The nation of Mali has Africa’s richest musical tradition and most vibrant musical talent. But Muslim radicals have taken control of that country and are stamping out the music–destroying instruments, forbidding singing, and driving musicians out of the country. The article, linked below, is worth reading in its entirety. But I was struck by this quotation:
“Music is against Islam,” said Oumar Ould Hamaha, the military leader of the Movement for Oneness and Jihad in West Africa, one of the three extremist groups controlling the north. “Instead of singing, why don’t they read the Koran? Why don’t they subject themselves to God and pray? We are not only against the musicians in Mali. We are in a struggle against all the musicians of the world.”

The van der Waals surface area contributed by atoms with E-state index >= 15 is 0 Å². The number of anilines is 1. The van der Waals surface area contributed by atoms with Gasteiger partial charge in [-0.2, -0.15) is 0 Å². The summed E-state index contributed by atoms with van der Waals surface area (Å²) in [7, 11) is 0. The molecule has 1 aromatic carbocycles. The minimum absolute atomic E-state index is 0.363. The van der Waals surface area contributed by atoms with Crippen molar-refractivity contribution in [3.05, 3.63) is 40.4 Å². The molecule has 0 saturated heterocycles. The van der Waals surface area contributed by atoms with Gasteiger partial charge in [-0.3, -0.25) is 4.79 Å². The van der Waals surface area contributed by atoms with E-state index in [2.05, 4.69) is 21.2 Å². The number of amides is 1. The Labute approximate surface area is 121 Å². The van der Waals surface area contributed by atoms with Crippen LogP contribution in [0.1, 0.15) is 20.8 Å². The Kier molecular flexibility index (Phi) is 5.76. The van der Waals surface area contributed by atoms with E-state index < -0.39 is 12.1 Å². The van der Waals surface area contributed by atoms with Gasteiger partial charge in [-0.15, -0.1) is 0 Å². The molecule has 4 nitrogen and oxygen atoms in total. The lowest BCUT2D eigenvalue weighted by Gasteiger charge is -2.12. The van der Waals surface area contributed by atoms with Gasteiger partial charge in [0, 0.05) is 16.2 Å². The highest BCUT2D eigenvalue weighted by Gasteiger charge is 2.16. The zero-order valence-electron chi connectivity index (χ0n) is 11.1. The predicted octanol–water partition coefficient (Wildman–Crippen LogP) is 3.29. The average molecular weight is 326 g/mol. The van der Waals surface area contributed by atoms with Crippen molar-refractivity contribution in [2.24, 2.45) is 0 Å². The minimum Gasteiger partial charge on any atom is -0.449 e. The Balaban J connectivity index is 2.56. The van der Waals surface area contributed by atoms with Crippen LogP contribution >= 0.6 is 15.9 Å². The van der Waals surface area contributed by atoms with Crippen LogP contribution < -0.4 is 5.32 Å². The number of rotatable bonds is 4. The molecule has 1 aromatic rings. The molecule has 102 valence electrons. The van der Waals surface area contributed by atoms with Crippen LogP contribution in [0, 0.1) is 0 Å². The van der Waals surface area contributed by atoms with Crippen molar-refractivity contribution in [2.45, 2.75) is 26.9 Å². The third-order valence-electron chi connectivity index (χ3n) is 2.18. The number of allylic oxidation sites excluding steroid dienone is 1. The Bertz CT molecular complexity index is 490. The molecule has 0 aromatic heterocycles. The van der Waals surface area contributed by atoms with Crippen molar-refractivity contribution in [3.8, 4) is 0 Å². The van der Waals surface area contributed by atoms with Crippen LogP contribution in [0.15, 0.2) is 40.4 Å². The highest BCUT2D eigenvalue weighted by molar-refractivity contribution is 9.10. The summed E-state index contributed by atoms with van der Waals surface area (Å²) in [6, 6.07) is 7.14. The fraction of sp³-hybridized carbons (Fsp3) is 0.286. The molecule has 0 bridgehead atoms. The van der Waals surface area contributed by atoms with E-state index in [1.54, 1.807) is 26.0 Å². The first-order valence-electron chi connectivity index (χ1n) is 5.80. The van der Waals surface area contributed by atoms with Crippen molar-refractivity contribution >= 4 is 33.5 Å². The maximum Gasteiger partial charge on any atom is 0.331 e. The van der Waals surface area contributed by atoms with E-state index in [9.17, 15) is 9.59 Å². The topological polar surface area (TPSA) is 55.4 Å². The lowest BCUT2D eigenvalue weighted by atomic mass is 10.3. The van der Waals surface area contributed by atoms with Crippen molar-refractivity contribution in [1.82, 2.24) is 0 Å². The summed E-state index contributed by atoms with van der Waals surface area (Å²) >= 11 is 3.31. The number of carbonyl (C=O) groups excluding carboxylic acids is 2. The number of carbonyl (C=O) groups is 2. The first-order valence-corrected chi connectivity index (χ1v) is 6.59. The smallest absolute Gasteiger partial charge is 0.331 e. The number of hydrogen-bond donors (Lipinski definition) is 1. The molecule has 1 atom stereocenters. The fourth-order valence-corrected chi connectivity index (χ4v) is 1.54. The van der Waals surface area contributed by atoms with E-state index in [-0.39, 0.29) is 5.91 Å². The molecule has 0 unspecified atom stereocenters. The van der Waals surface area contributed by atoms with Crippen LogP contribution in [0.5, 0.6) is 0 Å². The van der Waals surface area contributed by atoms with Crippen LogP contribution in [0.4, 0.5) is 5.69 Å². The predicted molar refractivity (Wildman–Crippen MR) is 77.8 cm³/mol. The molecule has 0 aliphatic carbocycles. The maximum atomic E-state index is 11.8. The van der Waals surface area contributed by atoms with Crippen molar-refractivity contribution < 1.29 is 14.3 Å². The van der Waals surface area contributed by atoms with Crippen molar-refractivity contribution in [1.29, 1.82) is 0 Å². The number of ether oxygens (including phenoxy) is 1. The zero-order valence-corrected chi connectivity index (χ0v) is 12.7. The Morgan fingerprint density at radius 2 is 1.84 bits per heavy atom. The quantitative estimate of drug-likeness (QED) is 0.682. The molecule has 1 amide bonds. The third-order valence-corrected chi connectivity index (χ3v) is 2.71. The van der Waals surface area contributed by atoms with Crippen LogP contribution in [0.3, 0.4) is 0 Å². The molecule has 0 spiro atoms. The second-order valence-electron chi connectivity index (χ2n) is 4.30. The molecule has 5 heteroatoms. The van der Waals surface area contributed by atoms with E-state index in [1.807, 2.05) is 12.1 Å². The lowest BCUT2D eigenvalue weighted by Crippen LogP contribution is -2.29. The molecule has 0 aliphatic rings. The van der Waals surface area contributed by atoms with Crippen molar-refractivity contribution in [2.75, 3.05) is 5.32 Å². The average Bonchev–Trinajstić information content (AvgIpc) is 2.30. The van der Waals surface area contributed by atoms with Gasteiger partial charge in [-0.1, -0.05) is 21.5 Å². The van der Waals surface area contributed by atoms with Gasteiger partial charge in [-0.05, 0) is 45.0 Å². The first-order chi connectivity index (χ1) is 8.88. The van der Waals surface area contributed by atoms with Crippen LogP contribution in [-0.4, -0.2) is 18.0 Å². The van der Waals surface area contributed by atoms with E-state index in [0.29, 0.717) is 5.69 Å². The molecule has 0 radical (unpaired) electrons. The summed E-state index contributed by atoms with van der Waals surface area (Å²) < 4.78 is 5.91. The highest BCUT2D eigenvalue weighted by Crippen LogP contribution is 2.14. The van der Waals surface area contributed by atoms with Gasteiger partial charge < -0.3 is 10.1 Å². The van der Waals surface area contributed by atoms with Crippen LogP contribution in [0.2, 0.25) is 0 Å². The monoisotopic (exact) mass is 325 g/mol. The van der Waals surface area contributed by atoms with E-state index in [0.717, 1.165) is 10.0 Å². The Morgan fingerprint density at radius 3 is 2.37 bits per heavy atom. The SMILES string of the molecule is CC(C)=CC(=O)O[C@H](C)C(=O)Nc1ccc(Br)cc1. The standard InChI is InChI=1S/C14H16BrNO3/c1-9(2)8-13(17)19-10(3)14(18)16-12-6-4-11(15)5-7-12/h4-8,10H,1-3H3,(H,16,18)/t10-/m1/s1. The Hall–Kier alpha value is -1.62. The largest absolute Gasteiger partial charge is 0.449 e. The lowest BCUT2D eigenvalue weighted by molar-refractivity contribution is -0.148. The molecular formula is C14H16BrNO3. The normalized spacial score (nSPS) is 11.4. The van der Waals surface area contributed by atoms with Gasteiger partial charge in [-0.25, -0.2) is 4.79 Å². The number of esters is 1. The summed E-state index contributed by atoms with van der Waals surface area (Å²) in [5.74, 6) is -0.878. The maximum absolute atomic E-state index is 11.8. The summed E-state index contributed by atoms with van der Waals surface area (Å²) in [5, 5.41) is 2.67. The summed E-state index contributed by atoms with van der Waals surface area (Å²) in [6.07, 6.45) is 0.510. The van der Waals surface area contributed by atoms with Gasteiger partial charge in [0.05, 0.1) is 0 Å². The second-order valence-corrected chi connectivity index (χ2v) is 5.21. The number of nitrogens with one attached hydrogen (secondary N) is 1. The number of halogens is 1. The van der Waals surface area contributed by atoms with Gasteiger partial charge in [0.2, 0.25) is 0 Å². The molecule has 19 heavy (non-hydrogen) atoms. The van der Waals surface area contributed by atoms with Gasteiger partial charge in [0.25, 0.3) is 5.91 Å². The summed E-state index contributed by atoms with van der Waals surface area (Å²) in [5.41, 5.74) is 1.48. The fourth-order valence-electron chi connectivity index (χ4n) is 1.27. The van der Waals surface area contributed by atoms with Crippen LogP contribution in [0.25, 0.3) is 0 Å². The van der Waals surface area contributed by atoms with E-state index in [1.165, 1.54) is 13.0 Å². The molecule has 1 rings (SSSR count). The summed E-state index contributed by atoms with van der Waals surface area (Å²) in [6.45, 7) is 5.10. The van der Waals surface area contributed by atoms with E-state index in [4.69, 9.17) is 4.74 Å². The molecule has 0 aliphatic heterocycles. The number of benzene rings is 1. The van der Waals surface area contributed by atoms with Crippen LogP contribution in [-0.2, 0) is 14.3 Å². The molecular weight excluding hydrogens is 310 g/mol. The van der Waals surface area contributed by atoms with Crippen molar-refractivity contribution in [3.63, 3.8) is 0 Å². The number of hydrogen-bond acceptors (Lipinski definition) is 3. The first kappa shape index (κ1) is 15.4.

Does anyone know where this attitude comes from? Does the Koran specifically forbid music? (I understand how its iconoclasm restricts visual art, but music is art without images.) What is it in the radical Islamic worldview that sets it against music? And, conversely, what is it in the Christian worldview that has made it so open to music–more than that, so creative and influential musically?